Basics specs for this ride are for 130mm travel MRP fork, 29x2.4" tires, chainstays in the 425mm ball park, 142x12 thru axle, dedicated 1x drivetrain, 30.9 dropper post with external top tube routing....the preferred way in these parts.

Some details of the in-house yoke that make this bike possible.  I'd say its the favorite method I've used to date.  It uses thicker plate than before but the relief keeps the weight identical and the hollow brace reduces weight further while stiffening the whole assembly.  

Legend has it that within the first fifteen minutes of riding, this bike had already saved its owner when a low light A-line was unexpectedly piled with debris in the ongoing user group land battle leaving the only one option:  PULL UP.  The impending crash was thwarted.  Its tales like this and plenty of others that make me psyched to keep this effort going!  Moustache RIDES!  Thanks for the project Frosty.  Enjoy the ride!

Friday, January 22, 2016

Cruiser Bars, Riser Bars, and Compound Bends

I've been mulling this one over for a while now.  Several years.  I've made various efforts towards compound bends with chainstays over the past couple years, mostly rotating by eye or with an angle finder and producing a fair bit of scrap metal in the effort.  Handlebars really put your bending skills to the test.  And the came to step up and pass the test.  Commercial handlebar offerings don't meet the needs of the next two works in progress, and the one guy that makes such an appropriate product I guess isn't much for email.  So my hand was forced,  Lemmy died, and I'm throwing All the Aces.  I'm taking cruiser bars and riser bars on at the custom level.  Custom rise, custom sweep, custom width, custom comfort, 7/8" clamp cause its the BMX standard, unchanged.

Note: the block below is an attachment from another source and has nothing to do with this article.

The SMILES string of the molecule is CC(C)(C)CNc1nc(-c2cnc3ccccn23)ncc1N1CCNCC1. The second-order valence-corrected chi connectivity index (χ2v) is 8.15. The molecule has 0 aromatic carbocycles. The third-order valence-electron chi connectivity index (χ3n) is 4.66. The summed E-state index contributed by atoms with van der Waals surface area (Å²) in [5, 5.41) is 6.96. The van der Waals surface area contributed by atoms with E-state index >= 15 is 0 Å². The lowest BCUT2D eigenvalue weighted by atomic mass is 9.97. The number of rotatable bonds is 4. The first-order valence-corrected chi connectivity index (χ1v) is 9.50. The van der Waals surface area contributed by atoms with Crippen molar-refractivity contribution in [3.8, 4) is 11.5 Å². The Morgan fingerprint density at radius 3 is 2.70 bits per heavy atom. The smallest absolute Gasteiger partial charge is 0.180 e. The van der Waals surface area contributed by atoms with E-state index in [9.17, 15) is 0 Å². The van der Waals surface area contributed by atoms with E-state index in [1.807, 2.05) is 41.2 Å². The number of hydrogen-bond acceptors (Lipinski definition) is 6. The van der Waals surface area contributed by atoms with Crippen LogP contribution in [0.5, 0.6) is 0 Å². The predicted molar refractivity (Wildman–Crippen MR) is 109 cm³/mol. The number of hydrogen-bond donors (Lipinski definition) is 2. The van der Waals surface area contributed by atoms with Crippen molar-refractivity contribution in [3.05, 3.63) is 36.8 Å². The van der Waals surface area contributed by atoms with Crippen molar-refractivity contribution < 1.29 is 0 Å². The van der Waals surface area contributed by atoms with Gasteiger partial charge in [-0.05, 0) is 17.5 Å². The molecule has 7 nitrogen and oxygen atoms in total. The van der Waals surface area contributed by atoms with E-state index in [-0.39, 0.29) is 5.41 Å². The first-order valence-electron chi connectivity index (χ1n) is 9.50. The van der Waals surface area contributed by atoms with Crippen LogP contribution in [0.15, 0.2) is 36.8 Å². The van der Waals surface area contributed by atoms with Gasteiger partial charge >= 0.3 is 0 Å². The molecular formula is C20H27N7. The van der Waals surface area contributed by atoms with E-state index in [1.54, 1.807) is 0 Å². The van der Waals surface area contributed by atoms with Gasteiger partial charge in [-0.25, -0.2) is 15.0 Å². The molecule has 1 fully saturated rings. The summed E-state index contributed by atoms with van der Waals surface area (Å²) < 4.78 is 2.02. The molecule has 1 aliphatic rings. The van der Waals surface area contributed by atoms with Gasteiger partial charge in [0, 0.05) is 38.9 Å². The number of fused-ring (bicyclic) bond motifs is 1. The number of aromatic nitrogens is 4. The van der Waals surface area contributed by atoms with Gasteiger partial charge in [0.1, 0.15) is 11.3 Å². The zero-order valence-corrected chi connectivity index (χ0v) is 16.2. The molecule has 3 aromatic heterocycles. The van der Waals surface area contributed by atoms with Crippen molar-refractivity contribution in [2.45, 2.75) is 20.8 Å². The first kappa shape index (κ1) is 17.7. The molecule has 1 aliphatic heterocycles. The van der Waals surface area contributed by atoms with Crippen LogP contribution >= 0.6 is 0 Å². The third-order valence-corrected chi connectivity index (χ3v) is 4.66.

Of course tooling updates were in order.  But I wanted to try things out a bit first before fully committing to a new bender.  I have a design fairly worked out in my head, but that's still a far cry from having a working unit in hand, so I figured the prudent thing to do here for time sake was update the ol' Handy 7/8" bender once again.  The ol' Handy has been $100 well spent.  It came from ebay in 2010 and since this picutre has been through several updates to improve its performance.  Its design flaws show a bit in thin wall tubing, but it has facilitated nearly all my learning of bending mechanics.  It is shown below with the first clamp mod.  For this project the clamp was scrapped in favor of a new one...imagine!

With the new parts in hand several bars were drawn out, raw lengths calculated, and the bends made sequentially.  As for the rest of the details, well, I've got to leave you something to think about.  I will say that by far the hardest problem that I'm still trying to wrap my head around is the vector math involved in creating a three dimensional part.  I got stumped several times on paper before taking the try and see approach to prototyping.  I'll continue to pursue the magic formula, but for now the bars are straight (left and right grip area are parallel on the surface plate, and the clamp surface is flat when the ends are touching), and the bends are even and symmetrical.  This hand felt like a big win, but the game rolls on.